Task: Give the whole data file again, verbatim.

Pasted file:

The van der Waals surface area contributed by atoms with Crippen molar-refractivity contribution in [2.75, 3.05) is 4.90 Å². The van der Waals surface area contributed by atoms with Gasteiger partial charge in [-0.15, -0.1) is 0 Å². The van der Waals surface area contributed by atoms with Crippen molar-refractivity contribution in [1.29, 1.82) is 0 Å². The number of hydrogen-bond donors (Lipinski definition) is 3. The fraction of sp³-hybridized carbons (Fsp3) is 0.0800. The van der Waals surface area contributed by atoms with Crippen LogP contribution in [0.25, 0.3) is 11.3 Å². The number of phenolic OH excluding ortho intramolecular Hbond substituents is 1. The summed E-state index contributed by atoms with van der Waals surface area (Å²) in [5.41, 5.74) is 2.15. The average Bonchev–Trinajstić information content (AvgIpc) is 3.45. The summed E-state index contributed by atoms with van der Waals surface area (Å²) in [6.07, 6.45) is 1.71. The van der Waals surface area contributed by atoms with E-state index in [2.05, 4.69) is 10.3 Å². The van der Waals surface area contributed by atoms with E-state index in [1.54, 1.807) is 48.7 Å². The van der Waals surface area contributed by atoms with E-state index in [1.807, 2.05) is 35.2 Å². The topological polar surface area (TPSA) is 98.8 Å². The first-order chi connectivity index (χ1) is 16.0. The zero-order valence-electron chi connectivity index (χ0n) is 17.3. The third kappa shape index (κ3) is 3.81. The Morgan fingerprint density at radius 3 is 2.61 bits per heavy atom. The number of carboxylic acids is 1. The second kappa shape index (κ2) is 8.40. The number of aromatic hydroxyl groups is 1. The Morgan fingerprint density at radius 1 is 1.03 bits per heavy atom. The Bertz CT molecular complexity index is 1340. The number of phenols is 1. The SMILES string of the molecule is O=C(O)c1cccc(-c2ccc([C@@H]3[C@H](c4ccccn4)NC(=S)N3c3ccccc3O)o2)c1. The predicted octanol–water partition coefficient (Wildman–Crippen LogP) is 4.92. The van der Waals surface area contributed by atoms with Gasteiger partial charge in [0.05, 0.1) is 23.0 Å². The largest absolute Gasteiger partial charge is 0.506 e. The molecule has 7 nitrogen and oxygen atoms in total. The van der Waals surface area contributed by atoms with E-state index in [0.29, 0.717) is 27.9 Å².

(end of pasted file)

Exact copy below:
The van der Waals surface area contributed by atoms with Crippen molar-refractivity contribution in [2.75, 3.05) is 4.90 Å². The van der Waals surface area contributed by atoms with Gasteiger partial charge in [-0.15, -0.1) is 0 Å². The van der Waals surface area contributed by atoms with Crippen molar-refractivity contribution in [1.29, 1.82) is 0 Å². The number of hydrogen-bond donors (Lipinski definition) is 3. The fraction of sp³-hybridized carbons (Fsp3) is 0.0800. The van der Waals surface area contributed by atoms with Crippen LogP contribution in [0.25, 0.3) is 11.3 Å². The number of phenolic OH excluding ortho intramolecular Hbond substituents is 1. The summed E-state index contributed by atoms with van der Waals surface area (Å²) in [5.41, 5.74) is 2.15. The average Bonchev–Trinajstić information content (AvgIpc) is 3.45. The summed E-state index contributed by atoms with van der Waals surface area (Å²) in [6.07, 6.45) is 1.71. The van der Waals surface area contributed by atoms with E-state index in [2.05, 4.69) is 10.3 Å². The van der Waals surface area contributed by atoms with E-state index in [1.54, 1.807) is 48.7 Å². The van der Waals surface area contributed by atoms with E-state index in [1.807, 2.05) is 35.2 Å². The topological polar surface area (TPSA) is 98.8 Å². The first-order chi connectivity index (χ1) is 16.0. The zero-order valence-electron chi connectivity index (χ0n) is 17.3. The third kappa shape index (κ3) is 3.81. The Morgan fingerprint density at radius 3 is 2.61 bits per heavy atom. The number of carboxylic acids is 1. The second kappa shape index (κ2) is 8.40. The number of aromatic hydroxyl groups is 1. The Morgan fingerprint density at radius 1 is 1.03 bits per heavy atom. The Bertz CT molecular complexity index is 1340. The number of phenols is 1. The SMILES string of the molecule is O=C(O)c1cccc(-c2ccc([C@@H]3[C@H](c4ccccn4)NC(=S)N3c3ccccc3O)o2)c1. The predicted octanol–water partition coefficient (Wildman–Crippen LogP) is 4.92. The van der Waals surface area contributed by atoms with Gasteiger partial charge in [0.05, 0.1) is 23.0 Å². The largest absolute Gasteiger partial charge is 0.506 e. The molecule has 7 nitrogen and oxygen atoms in total. The van der Waals surface area contributed by atoms with E-state index in [0.29, 0.717) is 27.9 Å².